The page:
10-28-2013, 04:51 AM #1
Caged Versus Loose Needle Bearing (repost)
Looking at caged needle bearings it appears there's not a full complement for best anti-friction reduction. Now I feel there must be some wrenching guru's who have wondered the same thing.
Let's face it needle bearings a near the bottom of the bearing scale, so it would seem logical to have as many supporting the load as possible. Of course engine OEM's aren't going to have an assembly worker install each individual needle bearing separately so bearing OEM's figured out how to cage them so installation is fast and easy (saving $$$).
Any one out there that believes engine engineers haven't calculated just how long caged needles will last must live on a different planet. All differential/integral calculus is about determining the minimum design to meet the bean counters specs. Then they release it the finished product to their testing group = customers who perfect the design without costing the OEM a penny, if fact they even pay for OEM mistakes by shelling out for service bulletins and upgraded parts without using any anal lube.
If a new engineer complains that the design is marginal he/she is sat down with a metal trash can placed over them while the bean counter swing away with metal bats. Eventually even the slowest get the meaning of "our way or the highway".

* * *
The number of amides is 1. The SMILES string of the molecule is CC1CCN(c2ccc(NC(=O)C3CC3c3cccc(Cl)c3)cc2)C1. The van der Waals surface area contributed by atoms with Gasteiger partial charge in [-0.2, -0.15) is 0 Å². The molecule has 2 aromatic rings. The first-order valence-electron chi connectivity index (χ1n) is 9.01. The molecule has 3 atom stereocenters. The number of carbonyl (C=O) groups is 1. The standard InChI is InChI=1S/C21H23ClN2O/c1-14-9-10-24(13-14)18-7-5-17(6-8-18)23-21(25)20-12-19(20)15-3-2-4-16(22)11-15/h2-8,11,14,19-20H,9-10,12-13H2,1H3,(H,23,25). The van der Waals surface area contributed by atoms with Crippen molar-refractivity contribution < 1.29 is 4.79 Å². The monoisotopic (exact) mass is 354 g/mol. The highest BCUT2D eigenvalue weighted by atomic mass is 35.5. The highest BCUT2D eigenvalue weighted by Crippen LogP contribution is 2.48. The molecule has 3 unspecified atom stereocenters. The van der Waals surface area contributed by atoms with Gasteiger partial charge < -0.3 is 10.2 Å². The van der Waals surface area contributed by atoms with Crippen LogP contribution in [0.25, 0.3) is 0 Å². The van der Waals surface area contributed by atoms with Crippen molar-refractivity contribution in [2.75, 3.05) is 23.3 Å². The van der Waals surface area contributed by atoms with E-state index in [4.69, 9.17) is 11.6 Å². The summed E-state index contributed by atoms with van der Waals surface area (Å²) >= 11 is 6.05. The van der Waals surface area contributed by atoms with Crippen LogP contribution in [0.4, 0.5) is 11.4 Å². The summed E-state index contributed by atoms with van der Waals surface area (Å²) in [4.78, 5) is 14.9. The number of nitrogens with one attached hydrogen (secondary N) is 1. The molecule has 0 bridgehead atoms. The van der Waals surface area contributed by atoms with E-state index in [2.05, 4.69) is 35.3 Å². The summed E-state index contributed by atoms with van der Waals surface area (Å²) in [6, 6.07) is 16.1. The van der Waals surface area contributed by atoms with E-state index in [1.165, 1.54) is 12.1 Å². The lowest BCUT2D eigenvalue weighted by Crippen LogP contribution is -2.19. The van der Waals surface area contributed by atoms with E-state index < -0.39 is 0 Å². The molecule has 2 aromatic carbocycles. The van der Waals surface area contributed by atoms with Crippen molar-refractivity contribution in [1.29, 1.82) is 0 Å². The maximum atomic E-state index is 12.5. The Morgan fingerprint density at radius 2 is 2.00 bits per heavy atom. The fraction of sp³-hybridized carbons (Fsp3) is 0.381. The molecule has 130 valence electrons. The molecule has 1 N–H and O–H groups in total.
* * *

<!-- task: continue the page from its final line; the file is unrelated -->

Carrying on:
I have spent over 50 years as the rubber meets the road trying to fix things which were the latest and greatest only to find "there they go again" while some train driver tries to dazzle me with brilliant
11-09-2013, 08:08 PM #2
Ughhhh I hate working on my days off (I've been a manufacturing engineer at two diff bearing manufacturer's).
A full complement bearing MEANS there is no cage; the rolling elements (ball or roller) all contact each other, not a cage, keeping them in place. Yes a full complement bearing can support a greater radial load than a caged bearing, and if anything, a needle roller bearing can support a greater radial load of the same size (OD/ID/width) than a ball bearing since it's distributing the load over a longer contact area of the rollers.
But if we're talking about axial loads.... a need roller bearing isn't the answer. That would be an angular contact ball bearing.
Also, taking the SC of my SeaDoo, had a full complement needle roller bearing in it, so I'm not sure why you think OEM engines don't come with them?
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